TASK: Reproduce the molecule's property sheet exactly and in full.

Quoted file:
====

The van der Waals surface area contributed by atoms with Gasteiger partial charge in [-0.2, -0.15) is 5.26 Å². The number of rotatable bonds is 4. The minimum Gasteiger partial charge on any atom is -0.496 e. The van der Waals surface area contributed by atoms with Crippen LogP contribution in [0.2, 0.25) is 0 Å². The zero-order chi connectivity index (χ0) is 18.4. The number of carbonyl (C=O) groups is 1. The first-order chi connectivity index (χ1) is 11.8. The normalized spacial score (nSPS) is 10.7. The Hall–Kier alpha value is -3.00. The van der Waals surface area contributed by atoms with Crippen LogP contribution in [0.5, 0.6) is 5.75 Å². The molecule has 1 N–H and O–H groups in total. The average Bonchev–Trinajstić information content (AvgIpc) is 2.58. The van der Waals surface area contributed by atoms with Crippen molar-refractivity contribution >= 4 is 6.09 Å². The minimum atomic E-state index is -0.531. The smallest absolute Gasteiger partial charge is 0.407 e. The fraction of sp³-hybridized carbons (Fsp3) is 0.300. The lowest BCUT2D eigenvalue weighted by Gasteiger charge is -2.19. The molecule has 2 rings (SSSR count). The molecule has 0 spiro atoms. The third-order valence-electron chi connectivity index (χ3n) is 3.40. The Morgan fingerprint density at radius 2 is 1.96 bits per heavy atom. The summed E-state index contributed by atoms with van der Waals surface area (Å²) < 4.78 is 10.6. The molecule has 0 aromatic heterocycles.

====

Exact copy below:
The van der Waals surface area contributed by atoms with Gasteiger partial charge in [-0.2, -0.15) is 5.26 Å². The number of rotatable bonds is 4. The minimum Gasteiger partial charge on any atom is -0.496 e. The van der Waals surface area contributed by atoms with Crippen LogP contribution in [0.2, 0.25) is 0 Å². The zero-order chi connectivity index (χ0) is 18.4. The number of carbonyl (C=O) groups is 1. The first-order chi connectivity index (χ1) is 11.8. The normalized spacial score (nSPS) is 10.7. The Hall–Kier alpha value is -3.00. The van der Waals surface area contributed by atoms with Crippen LogP contribution in [0.5, 0.6) is 5.75 Å². The molecule has 1 N–H and O–H groups in total. The average Bonchev–Trinajstić information content (AvgIpc) is 2.58. The van der Waals surface area contributed by atoms with Crippen molar-refractivity contribution >= 4 is 6.09 Å². The minimum atomic E-state index is -0.531. The smallest absolute Gasteiger partial charge is 0.407 e. The fraction of sp³-hybridized carbons (Fsp3) is 0.300. The lowest BCUT2D eigenvalue weighted by Gasteiger charge is -2.19. The molecule has 2 rings (SSSR count). The molecule has 0 spiro atoms. The third-order valence-electron chi connectivity index (χ3n) is 3.40. The Morgan fingerprint density at radius 2 is 1.96 bits per heavy atom. The summed E-state index contributed by atoms with van der Waals surface area (Å²) < 4.78 is 10.6. The molecule has 0 aromatic heterocycles.